Why might I be wrong? Many of us still recall how the "obvious" results didn't play out the way we expected four years ago, so I've been hyper-vigilant for countervailing data. There are some numbers and trends that give me pause. (1) We've told you about some of the experimental polling methods that paint a far rosier picture of Trump's standing in the race. Given some track record of success on that front, I don't think they should be dismissed out of hand. If Trump pulls off another epic upset, the teams at Trafalgar and USC will instantly become highly sought-after gurus as the polling world attempts to pick up its shattered pieces. Conversely, if Biden wins in a romp, Trafalgar will have lit itself on fire (for reference, Trafalgar's last round of swing state polls shows Trump ahead in nearly every battleground state, including Michigan, Pennsylvania and Nevada). (2) We've written about the GOP's strong voter registration efforts and vastly improved ground game. Slicing into those Democratic advantages could really help the party, and could be decisive in close states -- and Trump has closed the gap late in some important battlegrounds.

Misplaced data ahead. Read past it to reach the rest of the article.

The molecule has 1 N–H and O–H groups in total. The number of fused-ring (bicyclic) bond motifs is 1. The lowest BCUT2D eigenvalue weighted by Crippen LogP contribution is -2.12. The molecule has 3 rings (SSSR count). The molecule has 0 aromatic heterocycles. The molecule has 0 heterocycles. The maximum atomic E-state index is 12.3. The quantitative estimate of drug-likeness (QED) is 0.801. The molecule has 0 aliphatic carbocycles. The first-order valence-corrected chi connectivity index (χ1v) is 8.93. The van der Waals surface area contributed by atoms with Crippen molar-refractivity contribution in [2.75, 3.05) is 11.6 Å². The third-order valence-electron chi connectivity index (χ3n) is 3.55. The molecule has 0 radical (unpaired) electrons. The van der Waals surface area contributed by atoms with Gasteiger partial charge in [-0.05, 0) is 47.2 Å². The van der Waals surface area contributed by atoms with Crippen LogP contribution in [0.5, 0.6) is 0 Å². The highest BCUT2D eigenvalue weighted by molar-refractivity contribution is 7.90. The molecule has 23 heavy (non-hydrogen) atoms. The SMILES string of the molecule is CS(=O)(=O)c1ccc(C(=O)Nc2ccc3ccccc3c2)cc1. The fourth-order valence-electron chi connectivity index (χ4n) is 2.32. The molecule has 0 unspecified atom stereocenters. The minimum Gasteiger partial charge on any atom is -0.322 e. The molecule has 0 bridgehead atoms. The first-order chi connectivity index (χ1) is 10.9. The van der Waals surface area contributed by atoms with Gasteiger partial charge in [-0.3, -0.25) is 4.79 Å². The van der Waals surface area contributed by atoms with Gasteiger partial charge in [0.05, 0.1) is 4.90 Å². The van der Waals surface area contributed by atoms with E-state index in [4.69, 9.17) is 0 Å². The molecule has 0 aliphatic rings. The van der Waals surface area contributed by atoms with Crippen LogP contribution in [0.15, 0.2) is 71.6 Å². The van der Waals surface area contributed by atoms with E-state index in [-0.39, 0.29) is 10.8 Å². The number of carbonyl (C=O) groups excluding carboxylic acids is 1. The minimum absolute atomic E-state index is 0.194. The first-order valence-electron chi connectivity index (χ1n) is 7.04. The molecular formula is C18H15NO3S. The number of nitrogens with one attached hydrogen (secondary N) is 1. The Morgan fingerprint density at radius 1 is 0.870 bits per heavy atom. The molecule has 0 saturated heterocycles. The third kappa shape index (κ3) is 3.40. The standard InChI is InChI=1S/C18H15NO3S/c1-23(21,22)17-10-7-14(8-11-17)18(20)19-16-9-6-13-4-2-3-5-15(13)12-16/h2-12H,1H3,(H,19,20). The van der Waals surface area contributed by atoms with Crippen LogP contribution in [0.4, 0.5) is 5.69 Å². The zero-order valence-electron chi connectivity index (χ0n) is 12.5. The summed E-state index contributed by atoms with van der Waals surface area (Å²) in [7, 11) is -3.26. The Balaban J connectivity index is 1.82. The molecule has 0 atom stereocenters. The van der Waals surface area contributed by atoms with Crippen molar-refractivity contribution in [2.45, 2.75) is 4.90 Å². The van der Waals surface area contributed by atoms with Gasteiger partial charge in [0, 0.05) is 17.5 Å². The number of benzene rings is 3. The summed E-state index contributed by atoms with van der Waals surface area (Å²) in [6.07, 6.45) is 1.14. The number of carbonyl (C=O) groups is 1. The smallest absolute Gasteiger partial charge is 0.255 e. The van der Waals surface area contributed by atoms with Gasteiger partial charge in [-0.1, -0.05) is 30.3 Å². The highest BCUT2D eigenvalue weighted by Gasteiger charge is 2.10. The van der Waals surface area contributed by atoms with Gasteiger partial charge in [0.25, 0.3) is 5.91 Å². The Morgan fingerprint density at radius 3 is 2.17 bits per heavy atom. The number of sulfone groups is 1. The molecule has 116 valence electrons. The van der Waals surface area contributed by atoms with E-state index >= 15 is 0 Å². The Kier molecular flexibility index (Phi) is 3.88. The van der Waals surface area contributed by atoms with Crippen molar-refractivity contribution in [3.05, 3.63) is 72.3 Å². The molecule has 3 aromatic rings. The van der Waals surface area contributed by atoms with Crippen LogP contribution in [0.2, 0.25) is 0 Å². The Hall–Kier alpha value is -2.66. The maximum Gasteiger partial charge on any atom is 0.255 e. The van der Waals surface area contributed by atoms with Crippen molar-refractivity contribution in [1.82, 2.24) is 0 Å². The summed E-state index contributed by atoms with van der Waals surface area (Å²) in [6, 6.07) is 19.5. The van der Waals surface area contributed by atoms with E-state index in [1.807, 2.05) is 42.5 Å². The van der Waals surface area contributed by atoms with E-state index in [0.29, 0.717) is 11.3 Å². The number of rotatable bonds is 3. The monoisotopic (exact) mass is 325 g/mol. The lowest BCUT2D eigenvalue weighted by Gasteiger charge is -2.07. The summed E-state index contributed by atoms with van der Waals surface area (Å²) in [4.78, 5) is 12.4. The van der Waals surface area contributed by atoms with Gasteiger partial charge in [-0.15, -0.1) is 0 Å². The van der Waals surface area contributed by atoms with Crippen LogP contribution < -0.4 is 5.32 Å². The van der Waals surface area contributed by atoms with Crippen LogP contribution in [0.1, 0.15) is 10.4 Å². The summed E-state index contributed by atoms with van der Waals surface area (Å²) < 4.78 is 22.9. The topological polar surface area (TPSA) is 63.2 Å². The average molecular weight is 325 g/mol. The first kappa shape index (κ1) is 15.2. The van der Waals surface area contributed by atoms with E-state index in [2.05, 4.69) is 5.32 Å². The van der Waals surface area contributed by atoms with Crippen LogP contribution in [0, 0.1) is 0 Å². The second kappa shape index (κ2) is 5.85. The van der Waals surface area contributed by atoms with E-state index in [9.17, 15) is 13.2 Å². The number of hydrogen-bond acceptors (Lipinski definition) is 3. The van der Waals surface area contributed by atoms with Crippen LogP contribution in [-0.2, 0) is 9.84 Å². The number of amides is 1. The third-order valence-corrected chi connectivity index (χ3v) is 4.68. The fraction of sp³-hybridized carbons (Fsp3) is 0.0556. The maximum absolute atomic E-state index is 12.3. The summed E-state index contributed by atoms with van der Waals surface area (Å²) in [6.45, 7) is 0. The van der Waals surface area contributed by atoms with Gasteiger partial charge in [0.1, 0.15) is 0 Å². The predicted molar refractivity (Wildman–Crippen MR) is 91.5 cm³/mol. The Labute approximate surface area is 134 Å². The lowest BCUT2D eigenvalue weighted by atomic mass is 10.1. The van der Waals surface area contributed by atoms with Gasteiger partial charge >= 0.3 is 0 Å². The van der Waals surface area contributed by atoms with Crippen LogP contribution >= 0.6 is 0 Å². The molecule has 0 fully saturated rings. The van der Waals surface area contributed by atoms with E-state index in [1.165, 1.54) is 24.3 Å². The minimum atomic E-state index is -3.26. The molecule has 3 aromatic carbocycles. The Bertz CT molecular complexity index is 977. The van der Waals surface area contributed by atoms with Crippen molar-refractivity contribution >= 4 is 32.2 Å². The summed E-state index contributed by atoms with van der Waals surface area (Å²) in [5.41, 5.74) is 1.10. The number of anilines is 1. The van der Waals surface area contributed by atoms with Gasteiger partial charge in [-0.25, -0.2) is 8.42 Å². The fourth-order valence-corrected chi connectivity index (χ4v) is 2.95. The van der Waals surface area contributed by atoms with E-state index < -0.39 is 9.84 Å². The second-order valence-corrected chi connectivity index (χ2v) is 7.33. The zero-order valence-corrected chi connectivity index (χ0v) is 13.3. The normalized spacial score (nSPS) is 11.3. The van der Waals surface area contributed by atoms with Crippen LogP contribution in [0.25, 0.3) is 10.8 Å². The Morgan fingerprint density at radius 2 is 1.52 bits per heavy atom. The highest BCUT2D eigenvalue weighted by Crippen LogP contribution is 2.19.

(3) We should always be careful about putting too much stock in crowd sizes (see here), but it's undeniable that Trump has generated far more organic enthusiasm and passion than Biden has. The flip side of this is that Trump has also engendered intense negative enthusiasm that will flow to Biden -- who has been running as a generic, moderate alternative, with a "prevent defense" strategy geared toward winning a "referendum" election. If Trafalgar is correct, and Trump significantly over-performs and Republicans surge, this is what his path to re-election would probably look like (via CBS News, as highlighted by the Team Trump):